Push to grant protected status to Venezuelans fails in House
A last-ditch bipartisan effort to grant undocumented Venezuelans temporary legal status died in the House on Tuesday after it failed to garner enough votes from Republicans, who were wary of creating a new version of an immigration initiative President Trump and hardliners in the administration have sought to wind down.
The legislation — introduced by Florida Reps. Darren Soto, a Democrat, and Mario Díaz-Balart, a Republican — would allow Venezuelans living in the U.S. who have fled the country’s repressive government and collapsing economy to qualify for a new Temporary Protected Status (TPS) program.
The bill’s supporters pushed to suspend the rules of House and pass the bill before lawmakers left for their August recess. The maneuver, usually reserved for non-controversial bills, required the support of two-thirds of the House, meaning at least 55 Republicans would have needed to break ranks and vote for the measure. The move failed after only 37 Republican lawmakers joined the 230 Democrats voting in favor.
Soto called on House leadership to bring the measure to the floor for an up-or-down vote before Congress leaves town.
“We cannot stand idly by, or worse, send millions of Venezuelans back to imminent death and danger,” Soto said in a statement.
The legislation would make Venezuelans eligible for TPS if they came to the U.S. after early 2013 and have no legal status. A window for new applications would be open for 18 months from the day the bill is signed into law.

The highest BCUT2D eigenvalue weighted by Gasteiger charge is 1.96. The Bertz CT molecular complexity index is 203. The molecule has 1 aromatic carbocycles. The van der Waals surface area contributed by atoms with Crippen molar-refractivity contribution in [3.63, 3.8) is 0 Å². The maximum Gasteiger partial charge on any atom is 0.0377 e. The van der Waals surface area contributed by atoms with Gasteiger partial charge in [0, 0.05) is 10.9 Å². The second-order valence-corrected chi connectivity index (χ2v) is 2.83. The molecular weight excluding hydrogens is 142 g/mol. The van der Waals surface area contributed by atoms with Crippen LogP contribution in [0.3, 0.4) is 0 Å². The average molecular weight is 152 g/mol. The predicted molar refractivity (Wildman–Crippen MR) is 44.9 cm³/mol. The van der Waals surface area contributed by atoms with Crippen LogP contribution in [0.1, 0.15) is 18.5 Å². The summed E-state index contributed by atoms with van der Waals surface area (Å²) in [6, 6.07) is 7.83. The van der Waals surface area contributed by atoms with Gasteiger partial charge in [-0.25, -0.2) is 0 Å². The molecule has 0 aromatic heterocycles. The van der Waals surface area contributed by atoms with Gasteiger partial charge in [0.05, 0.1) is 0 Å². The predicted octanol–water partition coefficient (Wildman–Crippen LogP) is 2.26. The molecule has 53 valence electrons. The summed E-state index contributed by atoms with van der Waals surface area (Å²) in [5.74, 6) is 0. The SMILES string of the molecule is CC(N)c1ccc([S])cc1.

Although the administration has touted its tough stance against Maduro’s government — and used the country’s economic collapse as a way to denounce the pitfalls of socialist governance — it has not supported efforts to grant temporary protected status to Venezuelans living in the U.S.
This week, the State Department’s special representative to Venezuela, Elliott Abrams, told U.S. government-funded Voice of America that there were no current plans for a TPS designation for Venezuela. Citingblocking the administration from ending TPS programs for several countries in Latin America and Africa, the envoy suggested the administration is wary of making a new designation that it will not be able to end in the future.
For months, the Trump administration has staged a concerted campaign to support the bid of National Assembly President Juan Guaidó to oust Maduro. In addition to being the first government to recognize Guaidó as Venezuela’s legitimate interim president in late January, the administration has issued sanctions against top officials in the Maduro government and the largest state-owned oil company in the country.
Despite these efforts — and the backing of dozens of governments, particularly in Latin America — Guaidó has failed to convince the Venezuelan military to join him in mounting a significant challenge to Maduro’s government, which still enjoys some support in Venezuela, especially in poorer neighborhoods. In late April, Guaidó and his allies tried to organize an uprising, but failed to prompt any major defections among the country’s sprawling military structure.
The prolonged political and economic crisis in Venezuela — once considered one of the wealthiest countries in Latin America — has driven more than 4 million people to flee to neighboring South American nations like Colombia and Peru. Some have also arrived in the U.S.
Most have fled because of the country’s skyrocketing inflation and its widespread food and medicine shortages. Others have accused Maduro’s government of persecuting them for engaging in political dissent. Earlier this month, the United Nations released a withering report in which it detailed thousands of extrajudicial killings as part of an effort by Maduro’s administration aimed at “neutralizing, repressing and criminalizing political opponents and people critical of the government.”
Read the full article at: cbsnews.com